(Geʹshem) [possibly, Downpour; Pouring Rain].
An Arabian, who, along with Sanballat and Tobiah, opposed Nehemiah in the rebuilding of Jerusalem’s wall. These enemies first derided Nehemiah and his coworkers. (Ne 2:19) Then they conspired and plotted against Nehemiah, to no avail. (Ne 6:1-4) Finally, Sanballat sent a letter to Nehemiah, quoting Geshem’s accusation that Nehemiah and the Jews were scheming to rebel and that Nehemiah was becoming a king to them. In this, too, these enemies failed. (Ne 6:5-7) Sanballat’s quoting of Geshem in the letter seems to indicate that he was a man of influence. It may be noted that relations between the Persian court and the Arab tribes were reportedly good following Persia’s invasion of Egypt.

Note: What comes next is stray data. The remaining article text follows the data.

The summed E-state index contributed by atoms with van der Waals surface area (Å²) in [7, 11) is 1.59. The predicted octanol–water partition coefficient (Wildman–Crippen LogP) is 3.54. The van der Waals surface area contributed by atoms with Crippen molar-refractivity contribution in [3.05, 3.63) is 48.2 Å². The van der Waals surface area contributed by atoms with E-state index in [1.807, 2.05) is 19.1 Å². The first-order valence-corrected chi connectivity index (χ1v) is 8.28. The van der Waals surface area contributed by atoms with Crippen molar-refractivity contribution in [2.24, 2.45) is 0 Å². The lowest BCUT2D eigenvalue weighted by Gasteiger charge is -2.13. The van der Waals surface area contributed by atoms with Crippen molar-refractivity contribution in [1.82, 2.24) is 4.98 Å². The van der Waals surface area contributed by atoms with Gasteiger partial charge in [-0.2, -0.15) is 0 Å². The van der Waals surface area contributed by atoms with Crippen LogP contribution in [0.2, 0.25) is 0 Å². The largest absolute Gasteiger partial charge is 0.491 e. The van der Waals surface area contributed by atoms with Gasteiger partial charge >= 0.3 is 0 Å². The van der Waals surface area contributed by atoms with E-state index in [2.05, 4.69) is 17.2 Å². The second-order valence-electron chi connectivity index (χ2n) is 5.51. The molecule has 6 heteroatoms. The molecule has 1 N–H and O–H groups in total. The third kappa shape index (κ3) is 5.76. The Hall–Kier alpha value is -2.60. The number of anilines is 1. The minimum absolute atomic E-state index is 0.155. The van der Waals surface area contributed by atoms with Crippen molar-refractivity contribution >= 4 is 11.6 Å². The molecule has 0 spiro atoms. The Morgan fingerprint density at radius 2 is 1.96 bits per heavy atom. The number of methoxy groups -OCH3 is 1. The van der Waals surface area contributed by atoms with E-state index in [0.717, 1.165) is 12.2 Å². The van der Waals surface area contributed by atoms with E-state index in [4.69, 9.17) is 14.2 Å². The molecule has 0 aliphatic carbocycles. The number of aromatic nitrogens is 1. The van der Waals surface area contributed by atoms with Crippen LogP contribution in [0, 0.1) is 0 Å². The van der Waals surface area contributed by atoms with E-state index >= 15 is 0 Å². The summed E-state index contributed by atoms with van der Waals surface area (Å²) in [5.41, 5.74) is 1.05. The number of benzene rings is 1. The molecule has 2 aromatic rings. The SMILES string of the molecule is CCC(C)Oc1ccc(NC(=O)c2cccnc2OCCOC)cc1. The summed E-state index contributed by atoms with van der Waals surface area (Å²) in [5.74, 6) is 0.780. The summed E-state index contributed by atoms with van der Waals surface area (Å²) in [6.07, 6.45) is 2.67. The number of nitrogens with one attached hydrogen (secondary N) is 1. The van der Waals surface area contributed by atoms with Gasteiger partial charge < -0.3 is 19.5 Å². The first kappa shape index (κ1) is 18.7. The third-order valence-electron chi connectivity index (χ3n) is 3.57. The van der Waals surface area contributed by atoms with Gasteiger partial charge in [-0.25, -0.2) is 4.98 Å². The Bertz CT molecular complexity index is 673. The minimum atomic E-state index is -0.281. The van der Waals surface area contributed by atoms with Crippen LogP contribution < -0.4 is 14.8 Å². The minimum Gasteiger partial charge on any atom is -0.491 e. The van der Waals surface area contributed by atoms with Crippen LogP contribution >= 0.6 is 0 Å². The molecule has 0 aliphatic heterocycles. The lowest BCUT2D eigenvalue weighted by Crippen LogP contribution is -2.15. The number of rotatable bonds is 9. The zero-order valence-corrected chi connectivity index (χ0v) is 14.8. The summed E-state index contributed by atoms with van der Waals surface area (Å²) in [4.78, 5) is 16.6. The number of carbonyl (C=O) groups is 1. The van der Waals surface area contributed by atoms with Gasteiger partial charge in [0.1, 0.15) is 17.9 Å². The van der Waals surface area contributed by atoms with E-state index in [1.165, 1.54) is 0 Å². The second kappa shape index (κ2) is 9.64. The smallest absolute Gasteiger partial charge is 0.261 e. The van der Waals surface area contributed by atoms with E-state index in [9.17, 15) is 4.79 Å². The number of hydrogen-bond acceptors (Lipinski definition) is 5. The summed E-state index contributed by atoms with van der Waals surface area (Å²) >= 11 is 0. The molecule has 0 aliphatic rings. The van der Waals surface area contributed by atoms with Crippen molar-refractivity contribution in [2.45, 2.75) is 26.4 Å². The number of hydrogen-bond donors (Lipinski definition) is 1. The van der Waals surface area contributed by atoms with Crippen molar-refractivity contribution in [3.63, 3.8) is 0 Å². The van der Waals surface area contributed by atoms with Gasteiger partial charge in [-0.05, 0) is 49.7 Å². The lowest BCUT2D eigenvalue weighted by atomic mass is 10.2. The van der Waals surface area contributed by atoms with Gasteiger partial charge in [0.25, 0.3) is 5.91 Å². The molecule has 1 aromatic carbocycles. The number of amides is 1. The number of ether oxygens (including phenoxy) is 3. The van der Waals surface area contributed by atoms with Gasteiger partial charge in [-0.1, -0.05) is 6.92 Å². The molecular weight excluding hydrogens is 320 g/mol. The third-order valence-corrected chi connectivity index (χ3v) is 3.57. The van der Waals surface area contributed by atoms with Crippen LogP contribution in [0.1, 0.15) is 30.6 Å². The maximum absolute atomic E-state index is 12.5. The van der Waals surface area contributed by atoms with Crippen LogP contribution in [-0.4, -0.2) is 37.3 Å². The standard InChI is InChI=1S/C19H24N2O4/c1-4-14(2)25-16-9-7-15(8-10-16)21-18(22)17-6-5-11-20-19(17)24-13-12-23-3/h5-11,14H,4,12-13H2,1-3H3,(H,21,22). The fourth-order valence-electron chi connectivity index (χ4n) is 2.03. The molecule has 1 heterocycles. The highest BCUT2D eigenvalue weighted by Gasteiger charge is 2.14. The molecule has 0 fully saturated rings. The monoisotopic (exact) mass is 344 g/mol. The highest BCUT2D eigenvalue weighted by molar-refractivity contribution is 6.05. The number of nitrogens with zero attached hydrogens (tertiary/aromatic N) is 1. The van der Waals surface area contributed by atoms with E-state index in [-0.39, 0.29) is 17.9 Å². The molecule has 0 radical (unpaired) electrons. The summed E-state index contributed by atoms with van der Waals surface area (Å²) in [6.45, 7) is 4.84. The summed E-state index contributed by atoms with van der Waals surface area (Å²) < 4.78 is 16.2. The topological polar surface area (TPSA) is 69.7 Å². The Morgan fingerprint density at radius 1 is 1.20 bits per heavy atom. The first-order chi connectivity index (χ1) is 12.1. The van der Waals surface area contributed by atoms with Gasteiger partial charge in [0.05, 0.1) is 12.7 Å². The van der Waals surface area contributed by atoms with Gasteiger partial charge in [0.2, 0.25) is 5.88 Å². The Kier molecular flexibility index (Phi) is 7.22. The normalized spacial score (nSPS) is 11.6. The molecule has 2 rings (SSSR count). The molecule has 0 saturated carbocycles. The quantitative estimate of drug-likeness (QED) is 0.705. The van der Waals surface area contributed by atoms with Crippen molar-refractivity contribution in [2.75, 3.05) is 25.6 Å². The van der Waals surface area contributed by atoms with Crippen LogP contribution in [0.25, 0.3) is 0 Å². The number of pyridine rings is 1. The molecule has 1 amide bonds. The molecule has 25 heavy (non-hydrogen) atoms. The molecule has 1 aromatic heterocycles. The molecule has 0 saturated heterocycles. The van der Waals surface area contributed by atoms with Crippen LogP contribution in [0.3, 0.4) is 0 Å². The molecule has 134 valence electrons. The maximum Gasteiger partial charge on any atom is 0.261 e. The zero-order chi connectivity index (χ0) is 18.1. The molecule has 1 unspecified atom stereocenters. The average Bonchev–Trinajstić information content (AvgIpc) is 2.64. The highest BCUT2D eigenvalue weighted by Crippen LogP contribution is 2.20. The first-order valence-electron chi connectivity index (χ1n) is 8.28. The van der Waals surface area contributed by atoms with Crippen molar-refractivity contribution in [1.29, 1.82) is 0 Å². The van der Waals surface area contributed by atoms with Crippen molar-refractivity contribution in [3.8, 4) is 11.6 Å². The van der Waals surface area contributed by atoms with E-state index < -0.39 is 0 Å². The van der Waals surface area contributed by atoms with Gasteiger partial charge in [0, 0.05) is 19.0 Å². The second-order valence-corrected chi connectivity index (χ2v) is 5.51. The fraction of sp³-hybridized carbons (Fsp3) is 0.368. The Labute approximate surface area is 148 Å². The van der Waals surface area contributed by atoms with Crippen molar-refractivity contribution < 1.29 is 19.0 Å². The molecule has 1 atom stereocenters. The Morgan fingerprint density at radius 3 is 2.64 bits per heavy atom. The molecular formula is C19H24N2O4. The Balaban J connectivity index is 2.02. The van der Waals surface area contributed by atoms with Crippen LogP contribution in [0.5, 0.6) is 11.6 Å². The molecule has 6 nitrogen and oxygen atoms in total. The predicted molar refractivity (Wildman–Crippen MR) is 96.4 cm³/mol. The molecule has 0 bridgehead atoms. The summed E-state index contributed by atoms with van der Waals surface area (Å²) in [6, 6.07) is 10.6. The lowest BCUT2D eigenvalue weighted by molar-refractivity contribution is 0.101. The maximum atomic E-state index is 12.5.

A dialect form of Geshem, the name Gashm, is mentioned in an inscription found in ancient Dedan, in the northern part of Arabia. The name Geshem appears in an Aramaic inscription on a silver bowl found in Egypt. The text reads: “That-which Qainu bar Gesem [Geshem], king of Qedar, brought-in-offering to [the goddess] han-ʼIlat.”—Journal of Near Eastern Studies, 1956, Vol. XV, p. 2.